Bob is a glutton for punishment. Nothing is going to stop him from making mega miles per day. Not white out. Not short winter days. He’s going to hike if he can’t see six feet in front of him. He’s going to hike hours after the dark. With all his warm clothes and headlamp, he might hike all night.
Bob is not the most astute route-finder. He’s going to need some serious navigational help to prevent him from getting desperately lost in these difficult conditions. A good mapping GPS with some spare lithium batteries is what he needs.
We were tempted with the new Colorado 400t with its large, high resolution screen and nifty 3-D visualizations and shaded topographic maps. But the Colorado is only a few weeks old and we don’t know enough about its operation or its battery life in cold weather. At over 7 oz it’s a bit on the heavy side for ultralight, even with all its promised assets.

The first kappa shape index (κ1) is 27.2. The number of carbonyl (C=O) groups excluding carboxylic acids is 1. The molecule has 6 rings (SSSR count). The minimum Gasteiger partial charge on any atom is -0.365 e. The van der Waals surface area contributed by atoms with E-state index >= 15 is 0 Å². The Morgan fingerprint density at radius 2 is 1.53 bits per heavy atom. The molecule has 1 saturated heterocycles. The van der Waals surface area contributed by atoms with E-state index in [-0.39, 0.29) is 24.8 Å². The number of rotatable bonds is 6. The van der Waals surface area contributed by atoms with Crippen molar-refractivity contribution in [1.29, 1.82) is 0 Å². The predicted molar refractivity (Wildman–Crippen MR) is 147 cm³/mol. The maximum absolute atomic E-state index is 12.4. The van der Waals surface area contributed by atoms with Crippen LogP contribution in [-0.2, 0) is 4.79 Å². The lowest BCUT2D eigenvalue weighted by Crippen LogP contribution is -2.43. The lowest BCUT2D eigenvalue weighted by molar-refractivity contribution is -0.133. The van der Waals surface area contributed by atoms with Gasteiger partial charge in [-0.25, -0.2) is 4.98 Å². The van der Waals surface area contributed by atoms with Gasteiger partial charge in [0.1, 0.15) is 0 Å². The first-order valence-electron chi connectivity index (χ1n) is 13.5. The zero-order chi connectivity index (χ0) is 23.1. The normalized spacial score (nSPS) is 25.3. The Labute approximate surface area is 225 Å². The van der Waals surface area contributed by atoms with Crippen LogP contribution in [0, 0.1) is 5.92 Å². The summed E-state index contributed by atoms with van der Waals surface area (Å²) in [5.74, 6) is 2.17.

We decided to go with the proven technology, lighter weight, reliability, and battery life of the venerable mapping eTrex series. The new Garmin eTrex Vista HCx GPS with a high performance receiver that will work reliably in trees is just what he needs. Bob may very well take the Colorado 400t next year once it is thoroughly field tested and proven itself reliable.
To be useful Bob’s GPS needs internal topographic maps. Since he’s using a Garmin GPS there’s only one choice that will load into his GPS, Garmin maps. “Garmin MapSource Topo U.S. 2008” Topographic Maps covers the entire US at 1:100K resolution. (If Bob is lucky and in a National Park or surrounding area he could load MapSource US TOPO 24K, National Parks, East and West topographic maps into the eTrex Vista HCx).